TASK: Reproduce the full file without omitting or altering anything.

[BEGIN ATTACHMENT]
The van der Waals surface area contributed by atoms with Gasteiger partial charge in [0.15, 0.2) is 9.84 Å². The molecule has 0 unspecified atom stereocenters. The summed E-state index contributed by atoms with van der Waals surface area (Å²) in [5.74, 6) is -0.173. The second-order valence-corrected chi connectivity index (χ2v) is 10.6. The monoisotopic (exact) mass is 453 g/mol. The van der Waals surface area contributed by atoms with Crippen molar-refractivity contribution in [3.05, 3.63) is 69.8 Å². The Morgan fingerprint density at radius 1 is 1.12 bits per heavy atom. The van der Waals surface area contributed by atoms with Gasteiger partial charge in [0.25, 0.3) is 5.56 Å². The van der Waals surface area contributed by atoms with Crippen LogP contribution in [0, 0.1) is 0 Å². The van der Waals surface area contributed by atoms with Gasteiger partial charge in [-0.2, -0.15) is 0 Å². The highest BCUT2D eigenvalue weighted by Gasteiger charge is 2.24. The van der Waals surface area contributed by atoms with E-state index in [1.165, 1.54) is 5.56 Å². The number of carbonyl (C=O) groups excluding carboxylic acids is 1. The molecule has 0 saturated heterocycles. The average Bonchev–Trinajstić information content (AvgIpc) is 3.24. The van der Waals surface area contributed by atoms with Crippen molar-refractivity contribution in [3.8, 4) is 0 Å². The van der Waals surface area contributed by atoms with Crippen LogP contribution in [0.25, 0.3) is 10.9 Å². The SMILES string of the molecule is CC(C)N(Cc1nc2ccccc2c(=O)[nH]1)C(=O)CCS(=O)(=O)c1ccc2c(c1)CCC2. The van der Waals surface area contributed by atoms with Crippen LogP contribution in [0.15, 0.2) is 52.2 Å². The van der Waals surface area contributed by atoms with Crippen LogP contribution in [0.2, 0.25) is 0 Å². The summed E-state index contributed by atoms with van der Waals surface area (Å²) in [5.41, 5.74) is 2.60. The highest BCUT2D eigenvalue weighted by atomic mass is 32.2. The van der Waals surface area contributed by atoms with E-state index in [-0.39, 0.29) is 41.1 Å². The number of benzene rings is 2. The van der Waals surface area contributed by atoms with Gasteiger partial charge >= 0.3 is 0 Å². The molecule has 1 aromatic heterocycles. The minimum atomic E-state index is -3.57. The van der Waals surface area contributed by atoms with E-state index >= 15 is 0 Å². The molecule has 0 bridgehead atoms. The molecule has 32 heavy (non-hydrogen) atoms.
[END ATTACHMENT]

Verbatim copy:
The van der Waals surface area contributed by atoms with Gasteiger partial charge in [0.15, 0.2) is 9.84 Å². The molecule has 0 unspecified atom stereocenters. The summed E-state index contributed by atoms with van der Waals surface area (Å²) in [5.74, 6) is -0.173. The second-order valence-corrected chi connectivity index (χ2v) is 10.6. The monoisotopic (exact) mass is 453 g/mol. The van der Waals surface area contributed by atoms with Crippen molar-refractivity contribution in [3.05, 3.63) is 69.8 Å². The Morgan fingerprint density at radius 1 is 1.12 bits per heavy atom. The van der Waals surface area contributed by atoms with Gasteiger partial charge in [0.25, 0.3) is 5.56 Å². The van der Waals surface area contributed by atoms with Crippen LogP contribution in [0, 0.1) is 0 Å². The van der Waals surface area contributed by atoms with Gasteiger partial charge in [-0.2, -0.15) is 0 Å². The highest BCUT2D eigenvalue weighted by Gasteiger charge is 2.24. The van der Waals surface area contributed by atoms with E-state index in [1.165, 1.54) is 5.56 Å². The number of carbonyl (C=O) groups excluding carboxylic acids is 1. The molecule has 0 saturated heterocycles. The average Bonchev–Trinajstić information content (AvgIpc) is 3.24. The van der Waals surface area contributed by atoms with Crippen molar-refractivity contribution in [3.8, 4) is 0 Å². The van der Waals surface area contributed by atoms with Crippen LogP contribution in [0.25, 0.3) is 10.9 Å². The SMILES string of the molecule is CC(C)N(Cc1nc2ccccc2c(=O)[nH]1)C(=O)CCS(=O)(=O)c1ccc2c(c1)CCC2. The van der Waals surface area contributed by atoms with Crippen LogP contribution in [0.15, 0.2) is 52.2 Å². The van der Waals surface area contributed by atoms with Crippen LogP contribution in [0.2, 0.25) is 0 Å². The summed E-state index contributed by atoms with van der Waals surface area (Å²) in [5.41, 5.74) is 2.60. The highest BCUT2D eigenvalue weighted by atomic mass is 32.2. The van der Waals surface area contributed by atoms with E-state index in [-0.39, 0.29) is 41.1 Å². The number of benzene rings is 2. The van der Waals surface area contributed by atoms with Gasteiger partial charge >= 0.3 is 0 Å². The molecule has 1 aromatic heterocycles. The minimum atomic E-state index is -3.57. The van der Waals surface area contributed by atoms with E-state index >= 15 is 0 Å². The molecule has 0 bridgehead atoms. The molecule has 32 heavy (non-hydrogen) atoms.